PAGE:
Lifers – Frederick Emanuel Lewis and John Wilson

Lifers – Frederick Emanuel Lewis and John Wilson.

Shot her down in cold blood!
The most brutal and cold blooded hold up in Brisbane in many years took place at Pope Street off Gladstone Road at Dutton Park at the home of Mr. and Mrs. Richard Stephens from the Paddington Picture Theatre.

Mrs. Lillian Maud Stephens

Shot her down in cold blood!

The most brutal and cold blooded hold up in Brisbane in many years took place at Pope Street off Gladstone Road at Dutton Park at the home of Mr. and Mrs. Richard Stephens from the Paddington Picture Theatre.

It was 11:30pm on the 30th of January 1932, the Stephens family returned home from the theatre with the evening’s takings. As the family car pulled into the drive way and into the garage they were startled by a loud report.  Mr. Stephens thought it was a blow out.  Laughingly he said ‘we were lucky to make it home!’

While inspecting the tyres he heard a second report and was met with the shouts of “Stick Em Up! Quickly!” and a revolver pointed at him.  He laughed it off and said “Go on, that’s only a pop gun!  Clear out or I will get my own revolver to work! the bandit replied… come on Dick… just hand it over! Clearly the bandits knew the Stephens.

A struggle broke out between the two bandits and Mr. Stephens and his fourteen year old son Vernon. Vernon was holding the bag containing the £75 takings; he was felled by a hit on the head with the revolver.  Mr. and Mrs. Stephens grappled with both men, Mrs. Stephens swung one aside and screamed for help, As she did the bandit pressed the revolver against her chest and fired. She fell to the ground in a pool of blood.

The bandits fled on foot towards Gladstone Road. Mr. Stephens and Vernon gave chase.  The bandits firing at least eight shots at their pursuers, they reached a waiting motor car and escaped firing off a few more shots as they fled.

Not knowing his wife had been fatally wounded, Mr. Stephens attempted to revive her with Brandy. Unfortunately Mrs. Stephens had received a shot to the heart and nothing could be done.  Sadly, their youngest son George, seven, was sleeping inside the house and hadn’t heard a thing.

Mrs. Stephens was laid to rest in the Toowong Cemetery.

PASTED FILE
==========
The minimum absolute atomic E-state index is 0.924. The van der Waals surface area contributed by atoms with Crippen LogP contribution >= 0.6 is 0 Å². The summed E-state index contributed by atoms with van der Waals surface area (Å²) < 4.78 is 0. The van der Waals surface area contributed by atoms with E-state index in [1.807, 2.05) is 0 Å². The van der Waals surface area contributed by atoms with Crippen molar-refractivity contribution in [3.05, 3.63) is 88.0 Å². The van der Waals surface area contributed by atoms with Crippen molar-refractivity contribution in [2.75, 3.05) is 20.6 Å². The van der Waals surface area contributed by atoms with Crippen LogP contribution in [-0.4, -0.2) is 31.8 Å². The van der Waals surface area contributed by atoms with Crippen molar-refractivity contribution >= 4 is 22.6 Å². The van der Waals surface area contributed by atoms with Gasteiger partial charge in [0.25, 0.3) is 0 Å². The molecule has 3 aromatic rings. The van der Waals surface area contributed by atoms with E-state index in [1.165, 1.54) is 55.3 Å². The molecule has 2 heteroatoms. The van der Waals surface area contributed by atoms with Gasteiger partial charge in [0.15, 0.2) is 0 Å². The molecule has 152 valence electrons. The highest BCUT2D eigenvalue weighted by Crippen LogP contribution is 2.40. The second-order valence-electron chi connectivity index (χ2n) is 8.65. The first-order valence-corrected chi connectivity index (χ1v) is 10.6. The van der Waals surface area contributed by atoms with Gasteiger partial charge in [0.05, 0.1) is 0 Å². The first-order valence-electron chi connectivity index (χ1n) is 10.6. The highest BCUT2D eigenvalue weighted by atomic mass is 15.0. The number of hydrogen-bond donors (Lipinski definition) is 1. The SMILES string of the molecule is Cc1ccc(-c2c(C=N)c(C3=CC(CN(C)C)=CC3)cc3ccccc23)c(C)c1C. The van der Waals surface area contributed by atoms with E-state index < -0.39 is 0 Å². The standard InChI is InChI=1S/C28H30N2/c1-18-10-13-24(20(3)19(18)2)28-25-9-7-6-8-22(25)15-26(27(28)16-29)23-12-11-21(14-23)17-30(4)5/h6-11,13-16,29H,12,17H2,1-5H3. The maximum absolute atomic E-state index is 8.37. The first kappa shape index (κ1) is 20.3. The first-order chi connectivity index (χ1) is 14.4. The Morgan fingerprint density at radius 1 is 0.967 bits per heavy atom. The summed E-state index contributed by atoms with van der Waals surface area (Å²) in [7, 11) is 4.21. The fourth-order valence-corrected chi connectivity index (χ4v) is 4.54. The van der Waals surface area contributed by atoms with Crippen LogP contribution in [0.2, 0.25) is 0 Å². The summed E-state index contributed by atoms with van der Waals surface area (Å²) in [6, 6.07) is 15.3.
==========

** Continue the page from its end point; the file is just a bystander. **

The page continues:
Frederick Emanuel Lewis

Twenty Five year old Frederick Emanuel Lewis was convicted of the murder of Mrs. Lillian Stephens.  He was the eldest son of Frederick and Elizabeth Lewis.  Frederick Lewis senior was of Indian descent.  He had a prosperous fish and chip shop on Given Terrace at Paddington just a few doors from the Paddington Picture Theatre and next door to the Paddington Hotel (The Paddo Tavern).  In the trial he admitted that he was the one that shot Mrs. Lewis, and also admitted to the location of the money.  Asking his brother to go and collect it and turn it into the police.   Francis, his brother refused to do so and said that he should tell the police himself and they would send someone to collect it.   He did.


Frederick Lewis died in the gaol hospital on the 17th of May 1944 of Heart Failure.

Arthur Jones, Senior Warder said that he heard Lewis knocking and went to his cell. Lewis complained of pains in his chest and under his arms and asked for an indigestion mixture. Lewis was already receiving medication for heart troubles and was immediately taken to the prison hospital. Lewis had collapsed three weeks previously from similar trouble.  Frederick Lewis was buried on the 19th of May 1944 by K.M Smith funeral directors in the family plot at the Toowong Cemetery.


A few months later, a coronial inquiry was held into the death of Frederick Lewis in front of Coroner J.J. Leahy. His brother Francis was in attendance and gave evidence that he had regularly visited his brother and that he was of good health.  After the evidence relating to his death was heard and the certificate of death presented. The finding of the inquiry was that his death was from natural causes. The inquiry was subsequently closed and a report listed in the Courier Mail newspaper on the 14th of July 1944.


John Wilson (known as Jack)

The younger of the two, a twenty year old labourer; was the only son of George and Kathleen Wilson.   John worked at the Newsagents just down the street from the Paddington Picture theatre.  John was equally charged with the murder of Mrs. Lillian Stephens, and sentenced to life imprisonment.  He was to serve fifteen years of a life sentence.  He was released under remission for good behaviour under a scheme for long termers release after the end of World War Two.

John Wilson was not the person that shot Mrs. Stephens however he set out with Frederick Emanuel Lewis to rob Mr. and Mrs. Stephens of their hard earned takings at the Paddington Picture Theatre.  He states for the Truth newspaper that he only received five pounds of the loot… in fact he had just shy of ten pounds on him when he was arrested.  Allegedly, he won the money gambling.  The remainder of the money was hidden… but as we know the location of that was quickly given up by his co-defendant.

When release, John Wilson turned to the trade that he had learned in Gaol; Tailoring.  He returned to live with his aged mother at Stones Corner.

This Sunday, you can hear more stories from a prisoner’s perspective.  Wayne Weaver, a former prisoner at Boggo Road, will guide you through some of the most turbulent years of the Gaol’s history.   To book tickets for our fascinating prisoner tour click here.

This article was contributed by Research Coordinator Sue Olsen as part of the ongoing research program for Boggo Road Gaol Pty Ltd. The aim of the program is to bring to light and share articles relating to Boggo Road for the purposes of review and study. Do you have a story to share or something you would like us to know about? You can contact the research team here

Boggo Road Gaol
Boggo Road Gaol